May we remember, as we log on, that half the world’s people have never used a telephone, and recall, as we chatter, that most of those around us have no chance to speak or move as they choose. May we recall that more than half a million beings live without food, and that as many children live amidst poverty and war.
Breaking The Spell Of Consumerism — An Interview With Kalle Lasn
Yes, ads are everywhere: on billboards and buildings, buses and cars. You fill your car with gas, and there’s an ad on the nozzle. There are ads on bank machines. Kids watch Pepsi and Snickers ads in classrooms and tattoo their calves with Nike swooshes. Administrators in Texas have plans to sell ad space on the roofs of their schools. There are ads on bananas at the supermarket. In San Francisco, IBM beamed its logo onto clouds with a laser; it was visible for ten miles. In the United Kingdom, Boy Scouts sell ad space on their merit badges. In Australia, Coca-Cola cut a deal with the postal service to cancel stamps with a Coke advertisement. There are ads at eye level above urinals. There’s really nowhere to hide. And adspeak — the language of the ad — means nothing. Worse, it’s an antilanguage that annihilates truth and meaning wherever the two come in contact.
When I got bored with myself in Kansas, I decided I would move to a place that ended in the letter o. After ruling out Idaho, Puerto Rico, Morocco, and Trinidad and Tobago, I narrowed the list down to Ohio and Mexico. Then I asked all my friends — and even some people I didn’t know — whether I should go to Mexico or Ohio. They all agreed it should be Ohio.
One Saturday night, my father gave me fifty cents to buy the Sunday New York Times. The Times was part of my family’s weekly ritual. Already, at age sixteen, I was bitter about this paper, because I had been born with a love of comics — every type of comic: Batman, comic strips, MAD Magazine. Yet each week, the gray Sunday Times arrived, thick with facts and want ads.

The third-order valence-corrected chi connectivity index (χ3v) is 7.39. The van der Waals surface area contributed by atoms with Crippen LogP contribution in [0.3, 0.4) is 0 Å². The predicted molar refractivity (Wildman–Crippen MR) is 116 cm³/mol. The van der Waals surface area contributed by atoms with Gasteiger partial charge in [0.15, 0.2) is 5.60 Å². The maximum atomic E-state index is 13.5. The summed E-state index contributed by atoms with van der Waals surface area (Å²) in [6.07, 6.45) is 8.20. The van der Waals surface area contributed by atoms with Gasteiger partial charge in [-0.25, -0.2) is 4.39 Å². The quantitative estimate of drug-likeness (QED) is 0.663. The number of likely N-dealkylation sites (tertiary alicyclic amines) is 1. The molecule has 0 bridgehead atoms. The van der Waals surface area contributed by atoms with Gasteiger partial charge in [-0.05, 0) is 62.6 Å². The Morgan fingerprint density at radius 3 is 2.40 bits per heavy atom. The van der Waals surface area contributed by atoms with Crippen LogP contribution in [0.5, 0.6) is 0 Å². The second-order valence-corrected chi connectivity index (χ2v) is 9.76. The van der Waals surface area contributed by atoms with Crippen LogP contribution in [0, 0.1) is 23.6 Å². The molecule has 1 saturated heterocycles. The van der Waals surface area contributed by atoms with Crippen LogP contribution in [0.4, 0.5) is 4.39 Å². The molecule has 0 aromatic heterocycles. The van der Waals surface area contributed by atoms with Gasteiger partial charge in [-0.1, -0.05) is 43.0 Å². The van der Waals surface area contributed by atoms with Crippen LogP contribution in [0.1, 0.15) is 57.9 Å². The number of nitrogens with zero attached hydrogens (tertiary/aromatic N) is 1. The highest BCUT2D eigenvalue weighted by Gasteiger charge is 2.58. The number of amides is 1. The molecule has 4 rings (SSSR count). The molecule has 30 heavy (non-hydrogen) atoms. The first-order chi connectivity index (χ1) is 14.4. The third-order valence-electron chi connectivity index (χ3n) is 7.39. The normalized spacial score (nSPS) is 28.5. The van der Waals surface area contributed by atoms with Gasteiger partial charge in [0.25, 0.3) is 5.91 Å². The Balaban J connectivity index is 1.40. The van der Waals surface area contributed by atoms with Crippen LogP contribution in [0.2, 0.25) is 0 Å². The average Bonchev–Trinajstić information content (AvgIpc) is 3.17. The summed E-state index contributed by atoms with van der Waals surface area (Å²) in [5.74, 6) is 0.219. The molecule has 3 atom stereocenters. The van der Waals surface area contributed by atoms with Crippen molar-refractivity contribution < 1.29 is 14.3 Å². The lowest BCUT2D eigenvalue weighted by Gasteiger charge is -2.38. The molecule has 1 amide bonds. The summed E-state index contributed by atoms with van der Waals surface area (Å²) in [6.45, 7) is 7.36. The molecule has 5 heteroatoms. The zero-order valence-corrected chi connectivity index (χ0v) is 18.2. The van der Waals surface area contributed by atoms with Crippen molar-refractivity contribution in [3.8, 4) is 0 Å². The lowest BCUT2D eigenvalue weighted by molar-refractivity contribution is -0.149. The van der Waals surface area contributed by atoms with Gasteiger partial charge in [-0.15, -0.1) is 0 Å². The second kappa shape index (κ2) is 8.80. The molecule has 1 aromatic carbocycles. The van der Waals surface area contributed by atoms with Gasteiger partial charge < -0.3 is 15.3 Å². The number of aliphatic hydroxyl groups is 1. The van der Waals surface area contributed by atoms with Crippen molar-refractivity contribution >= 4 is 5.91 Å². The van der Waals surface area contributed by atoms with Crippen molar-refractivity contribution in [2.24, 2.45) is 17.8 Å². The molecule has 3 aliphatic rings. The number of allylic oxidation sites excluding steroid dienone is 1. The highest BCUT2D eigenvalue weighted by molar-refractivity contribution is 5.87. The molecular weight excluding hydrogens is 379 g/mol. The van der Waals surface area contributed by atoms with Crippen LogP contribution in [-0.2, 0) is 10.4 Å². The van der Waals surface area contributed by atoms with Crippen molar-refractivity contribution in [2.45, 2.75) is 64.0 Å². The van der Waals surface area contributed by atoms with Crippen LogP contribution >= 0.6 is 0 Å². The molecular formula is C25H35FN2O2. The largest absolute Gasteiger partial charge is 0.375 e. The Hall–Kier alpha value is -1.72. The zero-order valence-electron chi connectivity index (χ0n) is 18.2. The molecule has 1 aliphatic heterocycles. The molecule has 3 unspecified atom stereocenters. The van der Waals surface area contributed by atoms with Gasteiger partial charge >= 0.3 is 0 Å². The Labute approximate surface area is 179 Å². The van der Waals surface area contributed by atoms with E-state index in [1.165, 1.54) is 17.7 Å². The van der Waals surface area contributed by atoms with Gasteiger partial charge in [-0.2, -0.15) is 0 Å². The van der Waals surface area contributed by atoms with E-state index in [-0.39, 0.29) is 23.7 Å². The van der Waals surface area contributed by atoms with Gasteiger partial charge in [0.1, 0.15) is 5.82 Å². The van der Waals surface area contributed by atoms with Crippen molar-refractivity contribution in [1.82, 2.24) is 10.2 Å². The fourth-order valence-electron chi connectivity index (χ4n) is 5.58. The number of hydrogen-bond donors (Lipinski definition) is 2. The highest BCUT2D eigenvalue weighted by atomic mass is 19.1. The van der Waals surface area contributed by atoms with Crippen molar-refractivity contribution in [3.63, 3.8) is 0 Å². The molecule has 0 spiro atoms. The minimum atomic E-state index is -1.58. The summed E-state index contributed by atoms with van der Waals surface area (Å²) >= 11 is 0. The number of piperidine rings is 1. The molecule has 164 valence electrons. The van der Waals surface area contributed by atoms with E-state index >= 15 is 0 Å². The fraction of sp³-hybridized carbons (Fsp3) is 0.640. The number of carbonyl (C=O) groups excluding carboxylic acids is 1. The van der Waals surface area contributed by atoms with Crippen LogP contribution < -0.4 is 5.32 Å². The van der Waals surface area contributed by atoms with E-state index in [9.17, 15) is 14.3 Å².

I’ll be stopped at a red light, or reading a book, or staring out a window on a cold winter’s day, when suddenly a memory from my drinking-and-drugging days will float into view, like evidence of a crime rising out of dark waters. Maybe it will be the memory of the night I took half a dozen Seconals, washed them down with a couple of six-packs, and then got into my father’s car and wrapped it around a tree. Or it might be the gram of coke that tasted funny to me, but which I finished snorting up anyway, and then had a seizure. Jesus, I’ll think, did I really do that to myself? And the sweat will come out on my forehead, and I’ll feel sorry for my own body the way you’d feel sorry for a small, abused animal.
Raymond’s in the same “promising” eighth-grade section as me — the promise being based on some test we took at the end of seventh grade — but I don’t think of Raymond as promising. Nobody does. He wears high-water pants, and his glasses are held together with masking tape. He has a scattering of white pimples on his forehead, beneath his greasy bangs. Sometimes he smells.
About your opening: editors often judge a story by the first paragraph, and yours has no hook. Take the description of the father: his soap-encrusted wedding band, the blue tennis shoes he wears with suit pants and tropical shirts, the fading hair that crests above his forehead — these are all fine, specific details, but they come too soon and contribute little or nothing to the narrative. Always keep in mind that writing fiction is about choices, painful choices.